[ServiceContract]
public interface IQSMonitor
{
    [OperationContract(IsOneWay = true)]
    void ModState(string strMod, string strState);
}

[ServiceBehavior(InstanceContextMode = InstanceContextMode.Single)]
public class QSMonitor : IQSMonitor
{
    QStateWnd parent = null;
    public QSMonitor(QStateWnd parent)
    {
        this.parent = parent;
    }
    public void ModState(string strMod, string strState)
    {
        parent.ProcessMessage(strMod, strState);
    }
}

As you can see there is nothing in the code that indicates that a message queue is being used. The actual message queue can be created programmatically or manually using the Computer Management Console (in Administrative Tools). If you create the queue manually then you can change the transport without affecting the code at all. Here’s the code for starting up the service.

...
ServiceHost host = null;
QSMonitor handler;

public QStateWnd()
{
//          To create the queue programmatically uncomment these lines.
//          string queueName = ConfigurationManager.AppSettings["queueName"];
//          if (!MessageQueue.Exists(queueName))
//              MessageQueue.Create(queueName, false);

    handler = new QSMonitor(this);

    // Get base address for Msmq
    string baseAddress = ConfigurationManager.AppSettings["baseAddress"];
    host = new ServiceHost(handler, new Uri(baseAddress));
    // Open the ServiceHostBase to create listeners and start listening for 
    // messages.
    host.Open();
    ...
}

There is nothing different here than the code required for the other transports that we used previously. The handler is the service class. We pass the handler a reference to the main window (QStateWnd) so that it can tell the main window when messages are received. The functionality to be performed for each message is actually defined in the QStateWnd class which is to display the message. Finally we just have to create a ServiceHost to host the service just as before.

The rest of the code is concerned with the mechanics of the application and is pretty straightforward. When the service class receives a message it just passes it to the main window, MDI frame. MDI frame classes maintain a list of the child windows that they own. We use that facility to keep track of what modules have already sent messages. Essentially we just iterate through the list of child windows and check their title bar text. When an MDI child window is created we assign the module name to the window title. This way we can match up the module that sent the message to a specific window.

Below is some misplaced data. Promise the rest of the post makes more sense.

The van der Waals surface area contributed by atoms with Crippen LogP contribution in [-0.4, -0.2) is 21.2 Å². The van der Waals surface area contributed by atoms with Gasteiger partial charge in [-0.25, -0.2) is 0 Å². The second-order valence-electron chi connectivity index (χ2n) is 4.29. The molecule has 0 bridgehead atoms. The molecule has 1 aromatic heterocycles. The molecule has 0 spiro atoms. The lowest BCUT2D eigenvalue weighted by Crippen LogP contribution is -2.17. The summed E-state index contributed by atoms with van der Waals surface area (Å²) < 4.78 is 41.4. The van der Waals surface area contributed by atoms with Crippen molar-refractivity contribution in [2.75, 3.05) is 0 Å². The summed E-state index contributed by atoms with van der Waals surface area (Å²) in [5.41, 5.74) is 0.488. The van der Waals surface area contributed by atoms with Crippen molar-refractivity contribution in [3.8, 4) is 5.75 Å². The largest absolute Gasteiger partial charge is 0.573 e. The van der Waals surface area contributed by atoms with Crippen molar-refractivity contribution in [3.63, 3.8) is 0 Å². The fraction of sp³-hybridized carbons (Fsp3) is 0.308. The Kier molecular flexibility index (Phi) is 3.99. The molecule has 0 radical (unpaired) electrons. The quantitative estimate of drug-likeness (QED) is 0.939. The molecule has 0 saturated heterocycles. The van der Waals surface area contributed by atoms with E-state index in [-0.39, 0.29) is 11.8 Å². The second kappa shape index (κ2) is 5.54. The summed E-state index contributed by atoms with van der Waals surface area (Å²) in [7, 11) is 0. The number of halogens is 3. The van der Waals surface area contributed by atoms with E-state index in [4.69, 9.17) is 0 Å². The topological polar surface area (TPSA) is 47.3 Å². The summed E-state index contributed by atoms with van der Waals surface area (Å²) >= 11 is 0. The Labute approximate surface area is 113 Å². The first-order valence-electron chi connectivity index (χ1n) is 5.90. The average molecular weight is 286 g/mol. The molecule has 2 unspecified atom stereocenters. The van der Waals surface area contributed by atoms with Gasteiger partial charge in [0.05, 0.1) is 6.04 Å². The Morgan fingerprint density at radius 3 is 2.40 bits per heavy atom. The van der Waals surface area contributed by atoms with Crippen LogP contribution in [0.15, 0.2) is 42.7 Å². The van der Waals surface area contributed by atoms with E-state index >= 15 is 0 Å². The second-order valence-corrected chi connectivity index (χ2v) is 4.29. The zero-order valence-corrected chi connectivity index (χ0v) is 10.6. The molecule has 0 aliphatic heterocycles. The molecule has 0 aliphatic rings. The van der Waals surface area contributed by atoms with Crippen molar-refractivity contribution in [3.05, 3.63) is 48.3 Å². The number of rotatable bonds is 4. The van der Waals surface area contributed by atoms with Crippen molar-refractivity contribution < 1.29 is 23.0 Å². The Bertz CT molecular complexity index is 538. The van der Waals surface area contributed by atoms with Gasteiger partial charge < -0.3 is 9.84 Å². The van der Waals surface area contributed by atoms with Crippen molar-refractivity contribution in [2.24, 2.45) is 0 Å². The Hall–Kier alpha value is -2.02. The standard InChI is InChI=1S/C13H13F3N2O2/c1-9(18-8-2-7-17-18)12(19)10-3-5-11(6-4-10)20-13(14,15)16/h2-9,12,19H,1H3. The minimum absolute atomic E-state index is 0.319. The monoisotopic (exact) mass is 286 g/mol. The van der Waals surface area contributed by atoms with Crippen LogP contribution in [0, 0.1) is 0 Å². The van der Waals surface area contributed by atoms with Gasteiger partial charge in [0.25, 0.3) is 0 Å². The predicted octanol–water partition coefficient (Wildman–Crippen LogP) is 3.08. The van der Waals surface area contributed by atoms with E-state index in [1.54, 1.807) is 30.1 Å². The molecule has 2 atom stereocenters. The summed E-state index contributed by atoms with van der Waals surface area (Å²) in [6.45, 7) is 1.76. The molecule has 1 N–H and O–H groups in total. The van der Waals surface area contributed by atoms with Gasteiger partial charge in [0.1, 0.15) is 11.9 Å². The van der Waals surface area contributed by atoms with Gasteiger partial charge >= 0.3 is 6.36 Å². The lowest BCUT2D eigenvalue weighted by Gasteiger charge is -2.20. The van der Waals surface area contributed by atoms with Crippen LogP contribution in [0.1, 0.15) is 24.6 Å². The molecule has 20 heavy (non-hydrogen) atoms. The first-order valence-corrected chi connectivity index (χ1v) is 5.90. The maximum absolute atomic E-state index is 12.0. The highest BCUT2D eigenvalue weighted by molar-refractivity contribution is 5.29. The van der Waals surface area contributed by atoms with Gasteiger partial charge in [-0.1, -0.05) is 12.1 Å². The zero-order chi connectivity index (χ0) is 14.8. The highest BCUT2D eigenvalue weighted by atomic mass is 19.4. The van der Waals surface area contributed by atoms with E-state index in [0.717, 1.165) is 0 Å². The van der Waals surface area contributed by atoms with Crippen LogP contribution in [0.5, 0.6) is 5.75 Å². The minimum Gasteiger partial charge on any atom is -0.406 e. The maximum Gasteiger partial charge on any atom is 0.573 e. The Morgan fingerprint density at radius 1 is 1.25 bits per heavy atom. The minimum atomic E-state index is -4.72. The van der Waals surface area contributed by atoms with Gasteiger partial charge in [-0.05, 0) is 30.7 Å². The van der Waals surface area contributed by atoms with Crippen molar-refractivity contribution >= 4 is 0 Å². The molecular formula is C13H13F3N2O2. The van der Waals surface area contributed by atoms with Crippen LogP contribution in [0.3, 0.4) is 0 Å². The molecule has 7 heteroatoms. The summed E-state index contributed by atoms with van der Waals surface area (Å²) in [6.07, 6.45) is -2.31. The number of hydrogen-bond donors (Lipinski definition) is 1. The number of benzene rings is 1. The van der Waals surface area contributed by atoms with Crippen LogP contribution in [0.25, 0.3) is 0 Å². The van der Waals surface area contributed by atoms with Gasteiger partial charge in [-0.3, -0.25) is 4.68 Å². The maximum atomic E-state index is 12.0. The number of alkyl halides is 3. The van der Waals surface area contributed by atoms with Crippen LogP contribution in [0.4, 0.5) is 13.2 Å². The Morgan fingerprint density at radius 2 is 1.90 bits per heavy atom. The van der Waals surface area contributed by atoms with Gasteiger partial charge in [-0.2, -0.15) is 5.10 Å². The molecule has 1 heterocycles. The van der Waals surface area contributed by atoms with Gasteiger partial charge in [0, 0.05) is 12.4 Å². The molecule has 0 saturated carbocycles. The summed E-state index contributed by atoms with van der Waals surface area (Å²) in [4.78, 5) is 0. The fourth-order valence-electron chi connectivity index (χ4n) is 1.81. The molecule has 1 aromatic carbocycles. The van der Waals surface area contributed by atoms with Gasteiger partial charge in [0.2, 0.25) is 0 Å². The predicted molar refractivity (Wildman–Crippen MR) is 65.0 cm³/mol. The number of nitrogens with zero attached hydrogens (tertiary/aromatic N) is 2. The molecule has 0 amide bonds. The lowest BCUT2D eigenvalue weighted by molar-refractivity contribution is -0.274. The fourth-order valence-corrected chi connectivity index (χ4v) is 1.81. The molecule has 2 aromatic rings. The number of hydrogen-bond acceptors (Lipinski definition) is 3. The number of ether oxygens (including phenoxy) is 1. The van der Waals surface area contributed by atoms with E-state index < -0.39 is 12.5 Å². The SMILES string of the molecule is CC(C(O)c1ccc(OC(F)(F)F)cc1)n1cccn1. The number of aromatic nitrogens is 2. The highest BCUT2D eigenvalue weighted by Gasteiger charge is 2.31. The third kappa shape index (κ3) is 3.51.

That’s it, we create a new child window if the module name does not exist on any current window and if there already is an existing window we just add the state information to the window.

 qstate.GIF

Finally here’s what the config file looks like when using a message queue.

<configuration>
  <appSettings>
    <!-- use appSetting to configure MSMQ queue name -->
    <add key="queueName" value=".\private$\QSMonitor" />
    <add key ="baseAddress" value="net.msmq://localhost/private/QSMonitor"/>
  </appSettings>

  <system.serviceModel>
    <services>
      <service 
          name="QSMonitor">
        <!-- Define NetMsmqEndpoint -->
        <endpoint address="net.msmq://localhost/private/QSMonitor"
                   binding="netMsmqBinding"
                   bindingConfiguration="Binding1" 
                  contract="IQSMonitor" />
      </service>
    </services>

    <bindings>
      <netMsmqBinding>
        <binding name="Binding1" exactlyOnce="false">
          <security mode="None" >
          </security>
        </binding>
      </netMsmqBinding>
    </bindings>
  </system.serviceModel>
</configuration>

A couple of comments on the config file above because it’s pretty powerful stuff. I have not mentioned the binding classes much because there is just so much stuff there and the default classes provided by WCF have been sufficient. But you can create your own custom binding as well as customize the default binding classes to suit your requirement. Providing that capability programmatically is a very flexible feature but not surprising. What is really neat is that you have the same capabilities when using the configuration file route. In the above file we specified that we wanted to use the default netMsmqBinding binding. You’ll notice that there is an additional bindings section also in the file and that there is an additional property in the endpoint definition labeled-bindingConfiguration. What is happening here is that we are saying ‘use the default netMsmqBinding binding but with the following changes’. So if some of the default options of a particular binding are not suitable you can modify it from the configuration file! Why is this so amazing to me? It could be that I'm amazed by simple things or it could be that this gives us just a little more flexibility in our solution. If we can change something without having to re-compile, that's convenient. If it's already deployed, it's a life saver. And finally, there's a lot of functionality behind these options that we did not have to write a single line of code.

So why did I need to revise the default behavior? Well it wasn’t working. I tried a couple of options and then did some searching on the Net. It turns out that security is turned on by default for this binding. Security was not a requirement for me at that point (I’m sure I’ll have to cross that bridge soon enough). In any case all I had to do was to override the default settings to turn security off. That’s how we learn things most of times isn’t it? Through mistakes that lead to discoveries.